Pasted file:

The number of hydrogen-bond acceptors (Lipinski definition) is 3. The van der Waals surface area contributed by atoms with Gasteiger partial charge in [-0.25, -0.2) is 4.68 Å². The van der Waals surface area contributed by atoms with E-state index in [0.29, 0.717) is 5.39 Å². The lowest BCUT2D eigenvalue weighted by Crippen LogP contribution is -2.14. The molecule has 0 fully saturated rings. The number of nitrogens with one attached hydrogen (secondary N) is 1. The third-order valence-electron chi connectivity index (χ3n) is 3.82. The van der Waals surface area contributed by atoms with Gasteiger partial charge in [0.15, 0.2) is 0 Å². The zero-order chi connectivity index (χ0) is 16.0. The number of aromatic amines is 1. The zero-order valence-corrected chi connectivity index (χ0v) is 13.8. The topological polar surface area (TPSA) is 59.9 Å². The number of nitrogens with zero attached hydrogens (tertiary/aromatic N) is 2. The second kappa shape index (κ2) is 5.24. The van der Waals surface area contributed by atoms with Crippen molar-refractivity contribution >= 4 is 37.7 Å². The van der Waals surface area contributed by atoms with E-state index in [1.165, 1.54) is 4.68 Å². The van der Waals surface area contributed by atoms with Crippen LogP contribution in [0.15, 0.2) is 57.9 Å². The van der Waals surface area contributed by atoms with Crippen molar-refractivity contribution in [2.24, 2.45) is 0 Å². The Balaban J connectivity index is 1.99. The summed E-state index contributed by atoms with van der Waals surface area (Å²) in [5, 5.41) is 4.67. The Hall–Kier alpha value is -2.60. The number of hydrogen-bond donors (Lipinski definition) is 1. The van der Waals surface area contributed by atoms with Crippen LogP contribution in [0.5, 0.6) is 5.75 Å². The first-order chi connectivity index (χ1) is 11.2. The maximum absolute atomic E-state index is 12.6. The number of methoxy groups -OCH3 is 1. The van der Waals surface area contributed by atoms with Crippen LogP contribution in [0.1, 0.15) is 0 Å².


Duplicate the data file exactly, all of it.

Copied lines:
The number of hydrogen-bond acceptors (Lipinski definition) is 3. The van der Waals surface area contributed by atoms with Gasteiger partial charge in [-0.25, -0.2) is 4.68 Å². The van der Waals surface area contributed by atoms with E-state index in [0.29, 0.717) is 5.39 Å². The lowest BCUT2D eigenvalue weighted by Crippen LogP contribution is -2.14. The molecule has 0 fully saturated rings. The number of nitrogens with one attached hydrogen (secondary N) is 1. The third-order valence-electron chi connectivity index (χ3n) is 3.82. The van der Waals surface area contributed by atoms with Gasteiger partial charge in [0.15, 0.2) is 0 Å². The zero-order chi connectivity index (χ0) is 16.0. The number of aromatic amines is 1. The zero-order valence-corrected chi connectivity index (χ0v) is 13.8. The topological polar surface area (TPSA) is 59.9 Å². The number of nitrogens with zero attached hydrogens (tertiary/aromatic N) is 2. The second kappa shape index (κ2) is 5.24. The van der Waals surface area contributed by atoms with Crippen molar-refractivity contribution >= 4 is 37.7 Å². The van der Waals surface area contributed by atoms with E-state index in [1.165, 1.54) is 4.68 Å². The van der Waals surface area contributed by atoms with Crippen LogP contribution in [0.15, 0.2) is 57.9 Å². The van der Waals surface area contributed by atoms with Crippen molar-refractivity contribution in [2.24, 2.45) is 0 Å². The Balaban J connectivity index is 1.99. The summed E-state index contributed by atoms with van der Waals surface area (Å²) in [5, 5.41) is 4.67. The Hall–Kier alpha value is -2.60. The number of hydrogen-bond donors (Lipinski definition) is 1. The van der Waals surface area contributed by atoms with Crippen LogP contribution in [0.5, 0.6) is 5.75 Å². The first-order chi connectivity index (χ1) is 11.2. The maximum absolute atomic E-state index is 12.6. The number of methoxy groups -OCH3 is 1. The van der Waals surface area contributed by atoms with Crippen LogP contribution in [0.1, 0.15) is 0 Å².